‘Money’ says all for Mayweather


Author: Joe Siegal

Boxing’s contemporary detractors seem to constantly harp on the sport’s impending demise, citing lack of interest in a once massively popular industry. The current reality of the sport couldn’t be further from that cynical outlook. As Floyd “Money” Mayweather’s lucrative success has shown, boxing is as healthy as ever, though it faces an eventual critical moment as the undefeated Mayweather ages.

Mayweather’s Sept. 14 majority decision victory in which he dismantled Saul “Canelo” Alvarez proved one additional thing: the man they call “Money” is the only remaining star in boxing, making him invincible in the sport’s current landscape.

Due to Mayweather’s exceptional and unmarred career record, he has come to control and dominate boxing both in and out of the ring. Mayweather essentially gets to hand-pick his own opponents and determine the ratios of the payouts from pay-per-view and ticket sales.

At the peak of boxing’s popularity, this would have never been possible. Multiple international stars would have to compete for top-billed fights, whereas Mayweather currently stands alone, holding firm control of the sport’s yearly fight schedule.

Despite popular doubt, this current formula has proven not only that the sport is alive and well, but that it is thriving at new, previously unfathomable levels.

Like all major sports these days, boxing is only as strong as its most profitable stars. When doubters call into question the current health of the sport, they often ignore the fact that Mayweather is the single highest paid athlete in the world and that his recent fights have taken the sport to new heights.

Despite its lack of hype, at least relative to the biggest historical fights, the Alvarez fight has clocked in as the highest-grossing pay-per-view event of all time. The Showtime event sold 2.2 million buys and raked in $150 million off the broadcast alone. The fight also set the all-time mark for a paid gate attendance, bringing in another $20 million. Mayweather’s personal take was estimated at $80 million from the fight night alone.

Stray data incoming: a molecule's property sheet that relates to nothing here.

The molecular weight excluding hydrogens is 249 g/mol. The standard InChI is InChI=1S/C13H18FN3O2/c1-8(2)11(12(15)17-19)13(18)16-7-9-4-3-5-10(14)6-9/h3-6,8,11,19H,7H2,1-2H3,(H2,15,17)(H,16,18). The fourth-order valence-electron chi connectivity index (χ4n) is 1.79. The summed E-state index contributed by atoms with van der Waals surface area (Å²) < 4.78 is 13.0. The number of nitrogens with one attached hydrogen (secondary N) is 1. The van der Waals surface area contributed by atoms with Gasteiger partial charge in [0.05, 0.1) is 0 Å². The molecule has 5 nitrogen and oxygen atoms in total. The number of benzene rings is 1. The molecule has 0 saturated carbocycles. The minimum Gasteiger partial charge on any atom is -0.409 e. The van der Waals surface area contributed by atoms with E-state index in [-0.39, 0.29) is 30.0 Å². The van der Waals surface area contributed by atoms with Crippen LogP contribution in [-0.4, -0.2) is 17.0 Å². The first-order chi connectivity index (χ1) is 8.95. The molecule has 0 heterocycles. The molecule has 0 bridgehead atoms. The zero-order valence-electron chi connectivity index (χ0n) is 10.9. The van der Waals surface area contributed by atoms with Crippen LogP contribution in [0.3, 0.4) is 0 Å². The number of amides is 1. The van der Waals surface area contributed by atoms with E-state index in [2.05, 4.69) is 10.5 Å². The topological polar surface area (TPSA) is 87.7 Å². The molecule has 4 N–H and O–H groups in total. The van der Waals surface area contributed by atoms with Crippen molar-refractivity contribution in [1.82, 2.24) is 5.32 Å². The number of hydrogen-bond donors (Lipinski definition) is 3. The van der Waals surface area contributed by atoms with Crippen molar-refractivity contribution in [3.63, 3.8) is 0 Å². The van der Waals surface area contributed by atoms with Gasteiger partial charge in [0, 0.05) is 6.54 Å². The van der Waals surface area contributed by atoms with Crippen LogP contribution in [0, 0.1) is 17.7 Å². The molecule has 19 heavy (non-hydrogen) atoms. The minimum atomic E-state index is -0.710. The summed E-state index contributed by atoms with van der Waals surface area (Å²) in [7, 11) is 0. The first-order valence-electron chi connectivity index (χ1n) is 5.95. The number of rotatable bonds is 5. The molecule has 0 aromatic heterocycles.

Alvarez is a rising star, and though he was the most challenging possible opponent for Mayweather, “Money” looked to be in control the whole fight. The judges’ baffling split decision fails to acknowledge just how good Mayweather looked. At 36, his technical skills are as sharp as ever, making it hard to imagine the Grand Rapids, Mich. native losing a fight, even in the latter years of his career. He now sits at a perfect 45-0, with no obvious challengers making themselves seem worthy of a fight.

The dearth of worthy younger opponents in the sport means that Mayweather should be compelled to finally take on Manny Pacquiao. Though Pacquiao’s star has fallen as he’s lost his last two fights, a potential Mayweather-Pacquiao showdown would no doubt challenge or surpass the financial marks set by the Alvarez fight.

At this point, it seems that the only place Mayweather can search for career fulfillment in boxing is in bigger payouts. While he has taken his sport to new heights, boxing also faces an uncertain future devoid of superstars once Mayweather rides off into the sunset.

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